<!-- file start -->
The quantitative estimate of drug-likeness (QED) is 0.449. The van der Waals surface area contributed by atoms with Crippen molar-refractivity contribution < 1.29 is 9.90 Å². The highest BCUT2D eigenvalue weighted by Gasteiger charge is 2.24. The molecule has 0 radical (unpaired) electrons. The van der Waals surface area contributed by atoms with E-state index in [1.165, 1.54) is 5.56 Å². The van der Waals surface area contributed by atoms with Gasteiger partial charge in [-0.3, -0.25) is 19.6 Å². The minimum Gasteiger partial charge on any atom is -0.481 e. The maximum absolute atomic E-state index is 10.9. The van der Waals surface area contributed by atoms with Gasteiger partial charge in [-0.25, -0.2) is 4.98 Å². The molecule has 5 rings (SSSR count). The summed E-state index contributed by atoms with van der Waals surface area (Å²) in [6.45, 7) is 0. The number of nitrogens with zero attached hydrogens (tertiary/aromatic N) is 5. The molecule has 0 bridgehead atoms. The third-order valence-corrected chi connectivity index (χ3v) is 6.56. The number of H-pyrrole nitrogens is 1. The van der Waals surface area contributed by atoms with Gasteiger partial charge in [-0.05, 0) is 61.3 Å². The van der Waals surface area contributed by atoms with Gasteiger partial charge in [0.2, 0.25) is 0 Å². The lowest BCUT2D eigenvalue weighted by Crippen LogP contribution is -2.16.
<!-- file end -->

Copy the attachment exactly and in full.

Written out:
The quantitative estimate of drug-likeness (QED) is 0.449. The van der Waals surface area contributed by atoms with Crippen molar-refractivity contribution < 1.29 is 9.90 Å². The highest BCUT2D eigenvalue weighted by Gasteiger charge is 2.24. The molecule has 0 radical (unpaired) electrons. The van der Waals surface area contributed by atoms with E-state index in [1.165, 1.54) is 5.56 Å². The van der Waals surface area contributed by atoms with Gasteiger partial charge in [-0.3, -0.25) is 19.6 Å². The minimum Gasteiger partial charge on any atom is -0.481 e. The maximum absolute atomic E-state index is 10.9. The van der Waals surface area contributed by atoms with Gasteiger partial charge in [-0.25, -0.2) is 4.98 Å². The molecule has 5 rings (SSSR count). The summed E-state index contributed by atoms with van der Waals surface area (Å²) in [6.45, 7) is 0. The number of nitrogens with zero attached hydrogens (tertiary/aromatic N) is 5. The molecule has 0 bridgehead atoms. The third-order valence-corrected chi connectivity index (χ3v) is 6.56. The number of H-pyrrole nitrogens is 1. The van der Waals surface area contributed by atoms with Gasteiger partial charge in [-0.05, 0) is 61.3 Å². The van der Waals surface area contributed by atoms with Gasteiger partial charge in [0.2, 0.25) is 0 Å². The lowest BCUT2D eigenvalue weighted by Crippen LogP contribution is -2.16.